Other than that recent big snowstorm, we’ve had a relatively mild winter thus far. It’s been my kind of winter, with limited time spent shoveling. Let’s hope I didn’t just jinx us.
Despite the relatively mild weather, you just don’t see big crowds in Wine Country this time of year. Once the last pumpkins are picked, the tide of humanity recedes a bit through Thanksgiving and then fades even more as winter settles in. On one hand, I understand it. There are few things more enjoyable than sharing a bottle of wine, overlooking a vineyard on a warm, summer day. You can’t do that — not without bundling up, anyway — this time of year.
On the other hand, there are a great many upsides to visiting Wine Country this time of year — especially if you’re in it for the wine itself, not the wine entertainment.
For the next couple of months, tasting rooms are much more civilized places. You won’t hear inebriated partiers demanding that tasting room staff “top them off” as they shove their glasses forward. The sangria-soaked dance parties and DJs are all still a few months away. And if you do come across a bachelorette party, chances are they are true wine lovers — though you may still notice some phallic-shaped accessories.
Just as important, the high-season employees — who often know less about the wine they are pouring than you do — are back in college or working elsewhere, replaced instead by year-round folks who have a passion for wine, know a lot about it and want to share it with you.
Yes, this time of year the people you’ll find in tasting rooms — on both sides of the bar — tend to be real “wine people,” people for whom wine isn’t merely a social lubricant and intoxicant.
Now is the time you’ll meet winemakers and winery owners. And because the taster-to-pourer ratio is lower in the winter, you’ll get more personal attention.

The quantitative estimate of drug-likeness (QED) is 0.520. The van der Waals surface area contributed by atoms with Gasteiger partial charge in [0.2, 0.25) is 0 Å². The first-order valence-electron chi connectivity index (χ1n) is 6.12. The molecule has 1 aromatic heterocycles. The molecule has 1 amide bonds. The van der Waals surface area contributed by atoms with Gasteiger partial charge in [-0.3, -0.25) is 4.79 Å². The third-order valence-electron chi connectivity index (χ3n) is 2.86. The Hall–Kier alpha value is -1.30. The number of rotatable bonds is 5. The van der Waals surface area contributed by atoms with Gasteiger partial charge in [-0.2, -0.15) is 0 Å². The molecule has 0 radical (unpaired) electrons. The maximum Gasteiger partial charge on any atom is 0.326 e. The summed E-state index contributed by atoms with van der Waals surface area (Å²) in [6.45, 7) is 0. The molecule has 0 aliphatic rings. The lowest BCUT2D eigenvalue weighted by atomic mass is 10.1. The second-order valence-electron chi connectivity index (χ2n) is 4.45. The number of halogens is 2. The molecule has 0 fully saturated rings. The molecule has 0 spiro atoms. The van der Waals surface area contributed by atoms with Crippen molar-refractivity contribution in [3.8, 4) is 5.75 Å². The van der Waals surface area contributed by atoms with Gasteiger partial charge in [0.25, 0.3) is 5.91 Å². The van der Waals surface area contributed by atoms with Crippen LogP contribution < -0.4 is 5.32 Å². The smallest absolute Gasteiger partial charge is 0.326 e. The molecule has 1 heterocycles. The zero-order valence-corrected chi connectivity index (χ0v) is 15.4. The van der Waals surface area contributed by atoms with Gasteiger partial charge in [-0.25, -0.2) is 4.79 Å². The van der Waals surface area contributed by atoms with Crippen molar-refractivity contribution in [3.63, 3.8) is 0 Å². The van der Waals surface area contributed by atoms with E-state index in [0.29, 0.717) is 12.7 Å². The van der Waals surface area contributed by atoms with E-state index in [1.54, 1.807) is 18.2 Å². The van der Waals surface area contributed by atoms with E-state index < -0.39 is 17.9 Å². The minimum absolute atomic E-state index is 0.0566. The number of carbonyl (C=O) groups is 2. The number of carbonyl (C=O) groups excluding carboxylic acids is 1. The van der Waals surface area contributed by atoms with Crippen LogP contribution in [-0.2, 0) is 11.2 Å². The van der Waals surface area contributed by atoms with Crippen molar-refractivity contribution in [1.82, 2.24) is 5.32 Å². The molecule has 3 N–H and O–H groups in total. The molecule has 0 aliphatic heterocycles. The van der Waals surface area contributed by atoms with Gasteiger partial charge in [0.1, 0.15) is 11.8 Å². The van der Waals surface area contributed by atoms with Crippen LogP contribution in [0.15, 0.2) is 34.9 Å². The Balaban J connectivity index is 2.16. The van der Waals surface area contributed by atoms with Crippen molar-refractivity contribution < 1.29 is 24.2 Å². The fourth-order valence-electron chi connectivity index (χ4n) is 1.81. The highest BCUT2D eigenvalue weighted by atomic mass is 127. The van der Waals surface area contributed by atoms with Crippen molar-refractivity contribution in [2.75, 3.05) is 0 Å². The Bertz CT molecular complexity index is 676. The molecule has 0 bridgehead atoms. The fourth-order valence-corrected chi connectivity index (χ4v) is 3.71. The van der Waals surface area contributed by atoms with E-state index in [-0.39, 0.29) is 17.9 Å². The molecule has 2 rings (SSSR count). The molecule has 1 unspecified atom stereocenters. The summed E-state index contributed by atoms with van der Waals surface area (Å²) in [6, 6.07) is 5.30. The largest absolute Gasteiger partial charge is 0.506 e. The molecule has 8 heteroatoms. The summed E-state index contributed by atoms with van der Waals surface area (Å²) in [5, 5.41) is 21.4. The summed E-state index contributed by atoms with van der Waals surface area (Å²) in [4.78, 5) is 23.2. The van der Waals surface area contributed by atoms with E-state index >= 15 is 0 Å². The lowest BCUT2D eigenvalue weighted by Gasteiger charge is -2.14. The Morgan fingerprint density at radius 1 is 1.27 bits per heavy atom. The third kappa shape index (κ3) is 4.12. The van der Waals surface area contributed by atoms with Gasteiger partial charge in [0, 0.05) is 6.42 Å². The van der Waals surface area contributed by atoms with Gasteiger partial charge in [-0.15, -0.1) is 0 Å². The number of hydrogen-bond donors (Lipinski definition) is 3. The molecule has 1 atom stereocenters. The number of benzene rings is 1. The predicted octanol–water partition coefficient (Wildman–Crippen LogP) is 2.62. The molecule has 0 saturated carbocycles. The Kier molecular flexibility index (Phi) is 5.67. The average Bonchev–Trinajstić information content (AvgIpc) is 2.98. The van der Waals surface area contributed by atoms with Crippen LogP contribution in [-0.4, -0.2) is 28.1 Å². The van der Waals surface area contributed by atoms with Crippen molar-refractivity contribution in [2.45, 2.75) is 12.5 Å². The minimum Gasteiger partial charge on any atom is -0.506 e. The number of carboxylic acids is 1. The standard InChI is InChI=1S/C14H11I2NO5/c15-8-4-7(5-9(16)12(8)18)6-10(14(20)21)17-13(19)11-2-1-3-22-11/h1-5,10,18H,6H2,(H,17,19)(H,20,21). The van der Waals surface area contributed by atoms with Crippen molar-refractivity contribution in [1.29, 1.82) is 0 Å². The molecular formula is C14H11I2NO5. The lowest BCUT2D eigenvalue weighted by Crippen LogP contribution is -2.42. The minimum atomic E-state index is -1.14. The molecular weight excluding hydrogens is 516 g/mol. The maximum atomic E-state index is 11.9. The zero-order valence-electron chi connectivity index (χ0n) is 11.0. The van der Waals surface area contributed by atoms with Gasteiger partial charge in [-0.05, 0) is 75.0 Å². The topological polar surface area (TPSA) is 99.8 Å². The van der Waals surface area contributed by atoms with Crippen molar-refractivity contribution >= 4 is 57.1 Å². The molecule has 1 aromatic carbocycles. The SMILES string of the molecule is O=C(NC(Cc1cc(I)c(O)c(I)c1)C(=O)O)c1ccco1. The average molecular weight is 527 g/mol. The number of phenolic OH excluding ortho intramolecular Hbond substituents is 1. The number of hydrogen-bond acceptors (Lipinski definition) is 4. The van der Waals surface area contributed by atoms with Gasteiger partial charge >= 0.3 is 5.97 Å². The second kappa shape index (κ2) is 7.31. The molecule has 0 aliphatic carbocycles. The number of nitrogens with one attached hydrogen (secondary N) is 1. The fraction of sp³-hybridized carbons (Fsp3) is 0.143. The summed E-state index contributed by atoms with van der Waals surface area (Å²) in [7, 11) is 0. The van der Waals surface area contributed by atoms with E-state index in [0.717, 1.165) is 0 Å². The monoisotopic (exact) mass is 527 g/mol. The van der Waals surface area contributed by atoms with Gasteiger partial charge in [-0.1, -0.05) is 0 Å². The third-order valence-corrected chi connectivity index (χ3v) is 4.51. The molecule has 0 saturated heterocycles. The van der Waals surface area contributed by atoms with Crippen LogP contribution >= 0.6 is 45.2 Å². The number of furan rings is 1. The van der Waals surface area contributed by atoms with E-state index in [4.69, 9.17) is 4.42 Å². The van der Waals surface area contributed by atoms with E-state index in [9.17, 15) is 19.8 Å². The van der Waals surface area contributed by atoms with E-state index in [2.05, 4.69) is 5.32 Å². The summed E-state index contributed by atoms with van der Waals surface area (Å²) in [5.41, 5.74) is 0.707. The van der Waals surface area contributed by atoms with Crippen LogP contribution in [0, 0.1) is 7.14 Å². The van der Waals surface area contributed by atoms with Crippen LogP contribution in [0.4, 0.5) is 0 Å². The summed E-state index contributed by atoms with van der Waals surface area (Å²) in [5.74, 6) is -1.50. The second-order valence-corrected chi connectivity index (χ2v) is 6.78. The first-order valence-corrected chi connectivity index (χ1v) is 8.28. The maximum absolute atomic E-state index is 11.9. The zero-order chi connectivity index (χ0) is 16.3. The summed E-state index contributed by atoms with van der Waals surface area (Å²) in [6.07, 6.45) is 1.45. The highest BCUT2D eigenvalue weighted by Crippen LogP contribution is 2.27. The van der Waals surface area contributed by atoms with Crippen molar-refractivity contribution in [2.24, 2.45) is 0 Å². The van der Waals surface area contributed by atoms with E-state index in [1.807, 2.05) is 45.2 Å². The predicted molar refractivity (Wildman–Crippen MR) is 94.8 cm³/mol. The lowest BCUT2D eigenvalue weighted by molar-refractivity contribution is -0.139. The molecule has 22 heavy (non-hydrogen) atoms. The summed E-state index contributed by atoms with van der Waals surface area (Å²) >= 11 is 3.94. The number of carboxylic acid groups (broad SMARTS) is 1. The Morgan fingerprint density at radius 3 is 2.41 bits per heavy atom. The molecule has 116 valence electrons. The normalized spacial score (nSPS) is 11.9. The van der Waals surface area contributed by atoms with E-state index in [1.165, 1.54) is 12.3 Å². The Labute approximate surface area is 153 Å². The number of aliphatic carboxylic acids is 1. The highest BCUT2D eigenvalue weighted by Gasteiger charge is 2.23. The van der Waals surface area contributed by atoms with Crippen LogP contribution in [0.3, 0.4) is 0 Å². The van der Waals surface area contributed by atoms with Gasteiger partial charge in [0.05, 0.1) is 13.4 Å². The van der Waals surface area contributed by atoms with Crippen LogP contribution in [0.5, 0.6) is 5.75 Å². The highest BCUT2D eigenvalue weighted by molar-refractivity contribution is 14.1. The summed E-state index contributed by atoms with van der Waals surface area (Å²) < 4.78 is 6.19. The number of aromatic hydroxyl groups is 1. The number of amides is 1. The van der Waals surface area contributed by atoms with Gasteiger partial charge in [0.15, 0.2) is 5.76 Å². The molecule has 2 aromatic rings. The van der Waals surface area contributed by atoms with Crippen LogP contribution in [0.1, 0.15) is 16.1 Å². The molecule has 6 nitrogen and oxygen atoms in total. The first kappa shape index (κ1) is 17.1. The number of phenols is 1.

To help get people out to the wineries in the winter, the Long Island Wine Council is partnering with East End Arts for the ninth annual Long Island Winterfest: Live on the Vine festival. I personally look forward to a day when the region’s reputation for great wine makes these sorts of festivals obsolete, but for the first time ever, this year’s programming will truly appeal to wine lovers.
Instead of simply hosting music acts to draw folks into tasting rooms (fun, but not really about wine), wineries have introduced “The Art of Wine,” a series of 23 small, wine-focused tastings and classes at which attendees will get to taste barrel samples, library wines and the like (see story, page 19). Something tells me that at least some of the people who do those tastings will get hooked and come back regularly, hopefully year-round.
Visit LIwinterfest.com for a full listing of events, pricing and to buy tickets. It’s worth checking out this year.
There are two other, smaller-scale events I’m looking forward to in the coming weeks and month as well.
First, Waters Crest Winery will soon open its new tasting room on Main Road in Cutchogue. I got a sneak peek last week and it’s a beautiful, comfortable space with ample seating. After spending years tucked into an industrial strip mall on Route 48, it will feel good for Jim and Linda Waters — and the fans of their wines — to stretch their legs a bit and benefit from the increased foot traffic they are sure to enjoy there. The old facility will now be an expanded production and storage facility.
And last: The warmer weather is coming. Sooner than you think. I’m looking forward to the 2015 rosés, sauvignon blancs and other fresh, crisp wine releases. Many are going into bottle now or will soon. Keep an eye out.